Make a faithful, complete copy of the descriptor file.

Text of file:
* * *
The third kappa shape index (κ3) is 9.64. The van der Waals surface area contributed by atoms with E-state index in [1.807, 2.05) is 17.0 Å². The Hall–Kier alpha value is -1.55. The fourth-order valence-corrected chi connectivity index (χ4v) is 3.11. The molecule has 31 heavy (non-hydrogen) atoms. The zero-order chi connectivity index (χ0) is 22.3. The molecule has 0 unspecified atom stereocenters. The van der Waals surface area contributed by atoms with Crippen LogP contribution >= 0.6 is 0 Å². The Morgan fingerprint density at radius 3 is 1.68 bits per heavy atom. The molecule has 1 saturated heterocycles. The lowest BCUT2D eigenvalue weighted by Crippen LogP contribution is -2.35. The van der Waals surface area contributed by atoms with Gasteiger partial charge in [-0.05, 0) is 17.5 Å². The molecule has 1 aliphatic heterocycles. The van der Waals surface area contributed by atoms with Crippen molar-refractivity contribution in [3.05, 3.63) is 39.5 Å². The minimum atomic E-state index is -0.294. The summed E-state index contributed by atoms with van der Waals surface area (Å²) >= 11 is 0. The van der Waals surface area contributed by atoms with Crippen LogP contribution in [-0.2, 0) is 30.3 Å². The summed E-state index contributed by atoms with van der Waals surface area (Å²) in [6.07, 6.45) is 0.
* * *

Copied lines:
The third kappa shape index (κ3) is 9.64. The van der Waals surface area contributed by atoms with E-state index in [1.807, 2.05) is 17.0 Å². The Hall–Kier alpha value is -1.55. The fourth-order valence-corrected chi connectivity index (χ4v) is 3.11. The molecule has 31 heavy (non-hydrogen) atoms. The zero-order chi connectivity index (χ0) is 22.3. The molecule has 0 unspecified atom stereocenters. The van der Waals surface area contributed by atoms with Crippen LogP contribution >= 0.6 is 0 Å². The Morgan fingerprint density at radius 3 is 1.68 bits per heavy atom. The molecule has 1 saturated heterocycles. The lowest BCUT2D eigenvalue weighted by Crippen LogP contribution is -2.35. The van der Waals surface area contributed by atoms with Gasteiger partial charge in [-0.05, 0) is 17.5 Å². The molecule has 1 aliphatic heterocycles. The van der Waals surface area contributed by atoms with Crippen molar-refractivity contribution in [3.05, 3.63) is 39.5 Å². The minimum atomic E-state index is -0.294. The summed E-state index contributed by atoms with van der Waals surface area (Å²) >= 11 is 0. The van der Waals surface area contributed by atoms with Crippen LogP contribution in [-0.2, 0) is 30.3 Å². The summed E-state index contributed by atoms with van der Waals surface area (Å²) in [6.07, 6.45) is 0.